I’ll let you guess which Ross appeared at our first gig at Eastside United.

Despite my good and respectful intentions, I delivered a performance that leaned towards offensive. I appeared to be mocking the faithful, ridiculing religious belief and suggesting that to be “spiritual” was to be, well, flaky. I dismissed much religion as “goofy” and “nonsense” and “toxic” and noted that “people who appear to be perfectly normal and rational can have a lot of whacky religious silliness rattling around in their skulls.”

I made fun of the notion of sin and the idea that Jesus DIED for those sins [“like we didn’t feel bad enough” I said]. I suggested that the reason that young people aren’t drawn to religion is because most churches prohibit sex – you’re not allowed to do that thing you most want to do. I used the expression “The Church of the Unscratched Itch” to characterize this self-defeating phenomenon. I belittled the difficult struggle the United Church has waged towards becoming inclusive of all sexual orientations and gender identities – saying that our discomfort with the subject was based, not on any religious principles, but on the fact that the United Church is very WASPy and uptight. We are  uncomfortable talking about sex AT ALL. We just wanted the conversation to end. “Okay  fine – gays, lesbians, bisexuals and transgendered persons – you’re all in. Now, can we please talk about something else?”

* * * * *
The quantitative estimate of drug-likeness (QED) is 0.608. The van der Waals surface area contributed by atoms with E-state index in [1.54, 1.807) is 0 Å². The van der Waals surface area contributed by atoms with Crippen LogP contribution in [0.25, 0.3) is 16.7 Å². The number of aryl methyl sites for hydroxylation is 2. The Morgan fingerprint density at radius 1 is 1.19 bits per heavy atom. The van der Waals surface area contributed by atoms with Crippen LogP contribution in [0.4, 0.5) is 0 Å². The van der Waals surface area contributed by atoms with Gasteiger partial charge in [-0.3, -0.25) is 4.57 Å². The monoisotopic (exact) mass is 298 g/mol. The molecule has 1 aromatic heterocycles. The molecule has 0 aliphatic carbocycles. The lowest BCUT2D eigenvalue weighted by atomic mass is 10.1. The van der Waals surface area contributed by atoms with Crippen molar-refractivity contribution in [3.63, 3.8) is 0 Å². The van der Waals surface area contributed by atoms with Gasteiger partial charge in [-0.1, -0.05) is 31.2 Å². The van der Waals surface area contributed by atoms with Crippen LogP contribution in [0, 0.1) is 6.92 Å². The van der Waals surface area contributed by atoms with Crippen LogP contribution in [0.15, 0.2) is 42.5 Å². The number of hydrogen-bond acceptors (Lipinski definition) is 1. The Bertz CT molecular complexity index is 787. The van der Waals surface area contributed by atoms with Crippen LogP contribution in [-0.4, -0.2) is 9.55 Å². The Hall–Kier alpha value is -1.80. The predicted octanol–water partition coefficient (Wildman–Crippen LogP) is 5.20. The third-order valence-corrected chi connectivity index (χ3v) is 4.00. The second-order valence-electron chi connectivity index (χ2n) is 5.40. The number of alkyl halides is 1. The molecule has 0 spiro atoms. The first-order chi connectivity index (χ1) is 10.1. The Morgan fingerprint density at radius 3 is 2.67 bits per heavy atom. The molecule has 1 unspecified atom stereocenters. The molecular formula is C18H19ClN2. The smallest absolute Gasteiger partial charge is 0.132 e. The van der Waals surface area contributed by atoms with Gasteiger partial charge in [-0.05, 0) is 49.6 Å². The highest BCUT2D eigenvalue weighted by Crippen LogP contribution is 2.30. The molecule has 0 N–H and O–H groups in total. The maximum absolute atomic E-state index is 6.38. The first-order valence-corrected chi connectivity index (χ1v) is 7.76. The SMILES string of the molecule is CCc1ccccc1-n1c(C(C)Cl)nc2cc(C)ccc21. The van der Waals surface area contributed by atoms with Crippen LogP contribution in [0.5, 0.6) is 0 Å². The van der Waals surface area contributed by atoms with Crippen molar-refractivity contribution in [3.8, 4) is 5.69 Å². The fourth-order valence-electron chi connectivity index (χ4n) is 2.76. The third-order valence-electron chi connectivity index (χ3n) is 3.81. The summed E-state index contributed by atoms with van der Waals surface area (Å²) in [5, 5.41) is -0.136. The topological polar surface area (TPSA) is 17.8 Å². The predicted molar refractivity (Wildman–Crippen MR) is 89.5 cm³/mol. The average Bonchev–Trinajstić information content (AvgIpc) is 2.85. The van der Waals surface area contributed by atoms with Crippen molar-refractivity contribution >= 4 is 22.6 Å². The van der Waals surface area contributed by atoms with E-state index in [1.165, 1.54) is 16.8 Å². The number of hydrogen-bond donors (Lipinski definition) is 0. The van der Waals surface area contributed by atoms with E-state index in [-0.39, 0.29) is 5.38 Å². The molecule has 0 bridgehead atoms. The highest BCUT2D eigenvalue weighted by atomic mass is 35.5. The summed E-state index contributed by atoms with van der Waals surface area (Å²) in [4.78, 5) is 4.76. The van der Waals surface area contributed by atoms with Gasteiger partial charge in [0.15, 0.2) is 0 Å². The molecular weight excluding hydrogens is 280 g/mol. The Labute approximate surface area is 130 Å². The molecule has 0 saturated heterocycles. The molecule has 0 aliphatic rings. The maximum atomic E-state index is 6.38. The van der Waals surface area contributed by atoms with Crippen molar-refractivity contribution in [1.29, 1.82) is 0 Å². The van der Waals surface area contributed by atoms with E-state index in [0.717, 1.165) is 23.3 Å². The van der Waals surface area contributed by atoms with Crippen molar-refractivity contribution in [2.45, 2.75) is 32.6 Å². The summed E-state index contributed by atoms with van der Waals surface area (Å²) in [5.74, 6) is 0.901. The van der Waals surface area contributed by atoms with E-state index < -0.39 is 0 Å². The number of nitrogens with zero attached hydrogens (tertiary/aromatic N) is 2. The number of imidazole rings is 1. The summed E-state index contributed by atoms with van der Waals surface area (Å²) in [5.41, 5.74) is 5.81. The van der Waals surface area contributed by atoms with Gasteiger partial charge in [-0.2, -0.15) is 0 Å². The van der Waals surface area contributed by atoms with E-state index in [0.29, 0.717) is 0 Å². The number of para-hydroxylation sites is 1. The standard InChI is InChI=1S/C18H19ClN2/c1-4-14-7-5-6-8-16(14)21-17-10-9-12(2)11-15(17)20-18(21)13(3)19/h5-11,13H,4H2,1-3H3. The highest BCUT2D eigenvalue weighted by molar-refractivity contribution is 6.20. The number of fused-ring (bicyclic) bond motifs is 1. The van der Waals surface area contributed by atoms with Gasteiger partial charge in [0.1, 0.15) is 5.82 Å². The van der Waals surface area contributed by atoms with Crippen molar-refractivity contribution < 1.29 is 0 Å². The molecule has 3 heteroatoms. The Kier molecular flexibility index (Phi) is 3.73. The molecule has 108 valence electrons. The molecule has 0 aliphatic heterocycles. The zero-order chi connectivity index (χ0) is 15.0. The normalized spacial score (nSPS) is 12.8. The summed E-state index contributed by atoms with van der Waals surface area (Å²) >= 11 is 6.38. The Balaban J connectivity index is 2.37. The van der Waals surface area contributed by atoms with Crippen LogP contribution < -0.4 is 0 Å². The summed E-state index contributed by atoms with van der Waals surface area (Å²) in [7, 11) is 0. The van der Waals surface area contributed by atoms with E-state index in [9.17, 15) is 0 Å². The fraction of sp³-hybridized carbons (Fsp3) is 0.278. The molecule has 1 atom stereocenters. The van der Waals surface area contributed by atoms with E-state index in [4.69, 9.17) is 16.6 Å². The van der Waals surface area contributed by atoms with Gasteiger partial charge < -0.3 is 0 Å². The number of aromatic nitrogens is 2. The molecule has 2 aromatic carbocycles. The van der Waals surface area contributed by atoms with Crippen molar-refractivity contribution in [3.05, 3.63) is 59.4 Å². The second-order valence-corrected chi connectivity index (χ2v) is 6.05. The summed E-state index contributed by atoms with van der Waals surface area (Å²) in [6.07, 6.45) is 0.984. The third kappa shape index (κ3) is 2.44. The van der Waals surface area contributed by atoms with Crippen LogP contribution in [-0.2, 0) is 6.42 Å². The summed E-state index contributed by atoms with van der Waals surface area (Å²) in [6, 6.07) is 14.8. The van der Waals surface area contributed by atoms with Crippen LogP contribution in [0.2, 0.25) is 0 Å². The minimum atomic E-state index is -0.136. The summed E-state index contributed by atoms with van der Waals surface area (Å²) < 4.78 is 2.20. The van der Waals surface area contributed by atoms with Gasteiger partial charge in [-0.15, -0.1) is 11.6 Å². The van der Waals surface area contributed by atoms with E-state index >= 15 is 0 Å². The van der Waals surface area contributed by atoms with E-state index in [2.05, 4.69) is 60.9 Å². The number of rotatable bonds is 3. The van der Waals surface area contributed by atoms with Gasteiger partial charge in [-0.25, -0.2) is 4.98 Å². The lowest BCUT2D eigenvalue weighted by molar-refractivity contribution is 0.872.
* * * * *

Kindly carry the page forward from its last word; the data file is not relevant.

I also appeared to dismiss strongly-held views of church members on social issues and environmentalism – saying that “we’ve dispensed with religious things that make us feel bad, like sin, and replaced them with a leftist political and liberal agenda – one that emphasizes inclusion, feeling good and sensible shoes.”